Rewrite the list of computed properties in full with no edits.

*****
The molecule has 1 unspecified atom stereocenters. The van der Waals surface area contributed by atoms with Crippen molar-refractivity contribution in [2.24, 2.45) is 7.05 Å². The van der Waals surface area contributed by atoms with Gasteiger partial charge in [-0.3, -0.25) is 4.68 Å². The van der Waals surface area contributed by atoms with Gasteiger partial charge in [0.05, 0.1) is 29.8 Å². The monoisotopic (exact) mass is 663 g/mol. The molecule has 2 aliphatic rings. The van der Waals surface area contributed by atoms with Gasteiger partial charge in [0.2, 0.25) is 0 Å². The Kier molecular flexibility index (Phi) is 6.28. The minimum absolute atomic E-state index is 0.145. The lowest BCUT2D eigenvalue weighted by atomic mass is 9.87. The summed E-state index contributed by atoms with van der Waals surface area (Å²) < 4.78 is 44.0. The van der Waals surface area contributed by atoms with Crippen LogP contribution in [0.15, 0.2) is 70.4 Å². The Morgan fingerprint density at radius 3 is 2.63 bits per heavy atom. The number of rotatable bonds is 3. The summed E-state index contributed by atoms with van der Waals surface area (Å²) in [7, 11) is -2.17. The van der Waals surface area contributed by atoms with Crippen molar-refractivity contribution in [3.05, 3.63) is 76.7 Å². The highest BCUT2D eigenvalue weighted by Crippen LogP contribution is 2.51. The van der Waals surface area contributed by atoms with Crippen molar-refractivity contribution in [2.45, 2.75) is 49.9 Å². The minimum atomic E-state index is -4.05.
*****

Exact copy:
The molecule has 1 unspecified atom stereocenters. The van der Waals surface area contributed by atoms with Crippen molar-refractivity contribution in [2.24, 2.45) is 7.05 Å². The van der Waals surface area contributed by atoms with Gasteiger partial charge in [-0.3, -0.25) is 4.68 Å². The van der Waals surface area contributed by atoms with Gasteiger partial charge in [0.05, 0.1) is 29.8 Å². The monoisotopic (exact) mass is 663 g/mol. The molecule has 2 aliphatic rings. The van der Waals surface area contributed by atoms with Gasteiger partial charge in [0.2, 0.25) is 0 Å². The Kier molecular flexibility index (Phi) is 6.28. The minimum absolute atomic E-state index is 0.145. The lowest BCUT2D eigenvalue weighted by atomic mass is 9.87. The summed E-state index contributed by atoms with van der Waals surface area (Å²) < 4.78 is 44.0. The van der Waals surface area contributed by atoms with Crippen LogP contribution in [0.15, 0.2) is 70.4 Å². The Morgan fingerprint density at radius 3 is 2.63 bits per heavy atom. The number of rotatable bonds is 3. The summed E-state index contributed by atoms with van der Waals surface area (Å²) in [7, 11) is -2.17. The van der Waals surface area contributed by atoms with Crippen molar-refractivity contribution in [3.05, 3.63) is 76.7 Å². The highest BCUT2D eigenvalue weighted by Crippen LogP contribution is 2.51. The van der Waals surface area contributed by atoms with Crippen molar-refractivity contribution in [2.45, 2.75) is 49.9 Å². The minimum atomic E-state index is -4.05.